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Opinion: Procurement laws are a transformational tool that must be used correctly

WBHO CEO Wolfgang Neff

WBHO CEO Wolfgang Neff

20th March 2024

     

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In this article, Wilson Bayly Holmes-Ovcon (WBHO) CEO Wolfgang Neff writes that the Public Procurement Bill, currently before the National Council of Provinces (NCOP), could have negative consequences, especially for the country's construction sector.

The Public Procurement Bill is making its way through the NCOP after having been passed by the National Assembly in December last year. In the past weeks, we have seen provincial public hearings on the Public Procurement Bill, as well as public hearings before the Select Committee on Finance in Parliament.

This is a consequential Bill with far-reaching implications. It aims, among other things, to regulate public procurement and to prescribe a framework within which preferential procurement must be implemented going forward. Public procurement makes up a substantial part of the government's entire annual spend. The Public Procurement Bill, once enacted, will in effect regulate how almost a trillion rand will be spent annually by government, amounting to just over one-fifth of South Africa's gross domestic product.

Industry associations such as the Public Procurement Working Group (which includes the Ahmed Kathrada Foundation and Corruption Watch), Consulting Engineers South Africa as well as Master Builders South Africa have expressed concern about the Bill. Many other stakeholders, including various civil society organisations, have made submissions and voiced their deep unease about the current Gazetted version of the Public Procurement Bill.

Outside of the formal public hearings process, it is therefore surprising that the Public Procurement Bill has not received more mainstream media attention.

Two main goals of the Public Procurement Bill are inarguably well-intentioned: fighting corruption in State spending is essential, as is the need for a structured approach in ensuring sustainable transformation and empowerment in the economy. But, unfortunately, the manner in which the Public Procurement Bill seeks to achieve these two goals is deeply flawed and would have contrary, unintended consequences to the detriment of the taxpayers, citizens and sustainable transformation as a whole.

As has been reported in the media, the South African National Roads Agency intends having R28-billion worth of tenders in the market by the end of March. Finance Minister Enoch Godongwana has indicated government’s intention to prioritise infrastructure spending, with plans to invest more than R943-billion in public infrastructure, supporting the repair and maintenance of existing assets and the construction of new infrastructure. The construction sector is a prime example of the transformational power State spending can have while serving as a key driver of economic growth.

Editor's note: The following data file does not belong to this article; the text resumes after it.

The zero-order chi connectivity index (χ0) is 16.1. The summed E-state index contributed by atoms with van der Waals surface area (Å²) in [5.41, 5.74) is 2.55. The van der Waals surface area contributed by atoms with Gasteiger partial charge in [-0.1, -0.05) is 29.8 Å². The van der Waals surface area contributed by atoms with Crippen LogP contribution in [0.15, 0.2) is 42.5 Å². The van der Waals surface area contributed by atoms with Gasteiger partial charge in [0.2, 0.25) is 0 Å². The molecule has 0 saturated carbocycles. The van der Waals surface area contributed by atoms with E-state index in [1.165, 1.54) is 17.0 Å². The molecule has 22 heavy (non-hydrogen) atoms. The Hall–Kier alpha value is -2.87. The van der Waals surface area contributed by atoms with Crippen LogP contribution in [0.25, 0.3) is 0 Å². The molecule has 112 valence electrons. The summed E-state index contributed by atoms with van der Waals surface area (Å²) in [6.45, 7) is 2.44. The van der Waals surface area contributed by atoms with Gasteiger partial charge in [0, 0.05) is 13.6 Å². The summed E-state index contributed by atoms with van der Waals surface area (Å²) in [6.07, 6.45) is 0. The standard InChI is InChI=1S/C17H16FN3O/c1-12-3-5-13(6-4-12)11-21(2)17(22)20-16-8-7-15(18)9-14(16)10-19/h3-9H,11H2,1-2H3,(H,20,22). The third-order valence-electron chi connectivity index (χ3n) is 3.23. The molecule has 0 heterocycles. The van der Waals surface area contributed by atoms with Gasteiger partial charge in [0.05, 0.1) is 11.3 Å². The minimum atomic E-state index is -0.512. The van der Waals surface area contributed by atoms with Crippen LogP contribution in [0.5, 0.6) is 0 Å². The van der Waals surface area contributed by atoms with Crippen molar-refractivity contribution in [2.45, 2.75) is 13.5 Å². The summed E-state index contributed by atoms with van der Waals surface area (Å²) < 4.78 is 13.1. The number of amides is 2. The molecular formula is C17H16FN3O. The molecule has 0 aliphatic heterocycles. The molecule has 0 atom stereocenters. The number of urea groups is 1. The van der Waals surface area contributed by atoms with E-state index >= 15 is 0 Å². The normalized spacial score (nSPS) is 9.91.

In large part due to already existing preferential procurement and broad-based black economic empowerment measures, the construction sector has been steadily transforming for years. The construction sector has a remarkable transformation story to tell.

In the case of WBHO, it continues to be a priority for us to make sure that, as one of the country’s largest construction companies, we reflect and are representative of the country we build in and for. To achieve these goals WBHO’s broad-based employee share schemes and trusts adhere to the scorecard elements in the 2017 Amended Construction Codes.

WBHO’s own preferential procurement spend, which focuses on contractual spend on black suppliers and subcontractors, was R7.2-billion in the last financial year alone. WBHO, having witnessed the practical benefits that have accrued to black suppliers and subcontractors through preferential procurement as a transformational tool, wishes to see it deployed in a manner that is fair, equitable, transparent, cost-effective and competitive.

What is of particular concern is that the current version of the Public Procurement Bill appears not to incorporate valuable stakeholder input on important provisions such as the undue and unchecked power it grants to the Minister of Finance, the fact that it will impede municipalities, provinces and public entities from determining their own procurement criteria, the sufficiency of the Public Procurement Bill’s consultation process, and whether the extent of the material amendments to the current version of the Bill do not warrant the National Assembly reviewing it before final approval. It is the general consensus that the current version before the NCOP, if enacted into law, will unfortunately only invite legal challenges.

Well-considered and supported procurement legislation can make a massive contribution to economic growth and transformation. Such legislation should aim to promote economic growth and job creation in a way that empowers individuals and communities, as well as continuing to support and bolster the strides that have been made in transforming sectors such as the construction industry.

Edited by Creamer Media Reporter

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